Of course, mentors are not always positive people. Sometimes they are people who cause us to think: "There but for the grace of God go I." What have you learned about being a leader from such "negative mentors"?

It's true that you can learn a good deal from people who don't have a positive impact on the world around them — those, for example, who are controlling, autocratic, and use their positions of power to dominate; those who frustrate relationships and breed distrust; and those who say one thing and do another. In other words, people who lack personal and professional integrity.

Of course, I've witnessed the damage this type of behavior can do to both individuals and organizations. For us in Catholic health care, damage of this sort can be irreparable. Having seen it, I'm strengthened in my desire to be a positive kind of leader.

I've also learned something important from my experiences with people and groups that are hostile to Catholic health care and faith-based health care care delivery in general. Dealing with such people has only deepened my confidence in Catholic health care delivery. It's shown me that what matters is, not talk, but the lived reality of seeking to deepen our mission as Catholic providers. We don't need to defend what we do. We just need to acknowledge that when we "get it right," people want to work in our ministry and to receive their care from it. They are attracted to us.

In trying to be true to yourself and being a leader with a sense of integrity, what type of "tests" do you grapple with in your present position as the CEO of Canada's largest Catholic health care organization?

The first test for me as a leader concerns how well I understand and live the essentials of the ministry: this is the test of commitment. The second test involves creating unity at the broader leadership level for deepening the mission. Test three is ensuring that mission is integrated throughout the entire organization — reflected in the services we provide, the people that do the work, and the quality of their relationships. We must continually ask ourselves: How visible are our values in our structures and our business processes, including decision making?

A fourth test, critical to building mission integrity at the leadership level, involves the relentless pursuit of feedback that demonstrates whether we have passed or failed these tests. Getting such feedback requires unprecedented openness about mission integrity being our No. 1 job.

And, finally, I must continually ask myself: Is there an active and deepening spirituality present in me, the leader?

How are these tests affecting your life?

I use them as frameworks for my personal and professional accountability. They remind me of my obligation, first, to continue my own spiritual development and inner work and, second, to help other Providence Health Care leaders do the inner work and find their own sense of personal meaning. Finally, these tests also provide a framework with which we can evaluate whether our system is really doing what it's supposed to be doing. Are we, as an organization, still faithful to the ministry of our founders? Are we, through our continuing witness of God's healing presence, still relevant in today's world?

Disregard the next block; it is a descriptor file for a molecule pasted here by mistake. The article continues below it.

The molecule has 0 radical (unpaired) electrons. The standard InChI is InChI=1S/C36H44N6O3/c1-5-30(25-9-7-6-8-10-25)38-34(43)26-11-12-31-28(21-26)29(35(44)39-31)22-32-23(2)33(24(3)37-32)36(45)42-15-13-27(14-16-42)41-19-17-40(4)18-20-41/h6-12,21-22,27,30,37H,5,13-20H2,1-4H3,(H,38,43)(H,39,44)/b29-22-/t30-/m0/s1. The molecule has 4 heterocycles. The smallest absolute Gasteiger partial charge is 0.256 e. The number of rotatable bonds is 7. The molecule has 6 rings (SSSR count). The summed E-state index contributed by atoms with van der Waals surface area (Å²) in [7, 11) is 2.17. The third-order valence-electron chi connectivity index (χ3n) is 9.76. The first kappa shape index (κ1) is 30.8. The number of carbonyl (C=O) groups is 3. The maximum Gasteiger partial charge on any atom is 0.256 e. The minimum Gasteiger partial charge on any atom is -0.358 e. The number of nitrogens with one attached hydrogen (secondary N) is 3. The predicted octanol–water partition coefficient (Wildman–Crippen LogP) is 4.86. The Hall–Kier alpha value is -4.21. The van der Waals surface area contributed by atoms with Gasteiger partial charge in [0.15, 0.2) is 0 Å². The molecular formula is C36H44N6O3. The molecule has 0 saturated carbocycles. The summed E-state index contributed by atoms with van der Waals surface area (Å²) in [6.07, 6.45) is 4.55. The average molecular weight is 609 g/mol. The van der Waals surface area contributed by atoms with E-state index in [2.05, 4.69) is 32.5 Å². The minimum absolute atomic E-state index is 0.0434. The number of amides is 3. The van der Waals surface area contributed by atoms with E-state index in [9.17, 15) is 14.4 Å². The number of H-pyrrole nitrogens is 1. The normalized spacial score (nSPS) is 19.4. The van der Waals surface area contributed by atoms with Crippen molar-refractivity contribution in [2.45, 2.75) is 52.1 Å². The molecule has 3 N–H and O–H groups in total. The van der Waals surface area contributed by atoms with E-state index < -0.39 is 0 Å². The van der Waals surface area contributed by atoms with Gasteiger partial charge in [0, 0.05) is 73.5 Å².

In Let Your Life Speak: Listening for the Voice of Vocation, Parker J. Palmer writes about challenges facing leaders. He begins by quoting the poet Rumi, who said, "If you are here unfaithfully with us, you're causing terrible damage." Palmer writes: "If we are unfaithful to true self, we will extract a price from others. We will make promises we cannot keep, build houses from flimsy stuff, conjure dreams that devolve into nightmares, and other people will suffer... if we are unfaithful to true self."3 I find these words powerful. Do you agree?

I would simply say that Palmer and Rumi capture my life story. As I've said before, the work begins in understanding one's true self to the best of one's ability. Palmer's words illustrate not just people's need to find their authentic selves but also their need for congruence between those selves and the way they interact with the world around them. Palmer's words also allude to the damage that can be done by the type of people I have described as "negative leaders" — people motivated by power and control rather than integrity and relationship.

I've found that, as leaders, we need tools to assist us in doing the inner work and personal reflection. For example, I find Helen Palmer's "enneagram" to be an invaluable tool, both personally and organizationally.4 I like her approach to finding an authentic self that values both one's gifts and one's differences from other people. I value it because I see this as another challenge facing leaders. Great leaders are not made with cookie cutters; one leader's tips for success may not work for another. A person possessing solid technical skills and management expertise may not have the inspiration needed to be a real leader. Dedication to the true self, on the other hand, allows us to find the right place and the right style. It allows us to intersect with the world in a way that is beneficial for ourselves and those around us. That is the true gift of vocation.

I've long been struck by a something Rachel Remen, MD, said in her book Kitchen Table Wisdom: "In this culture, the soul and heart too often go homeless."5 At the core of faith-based health care delivery, it seems, is the nurturing of the heart and soul not only of oneself and others but also of the organization as a whole. How is this nurturing done in your personal and organizational life?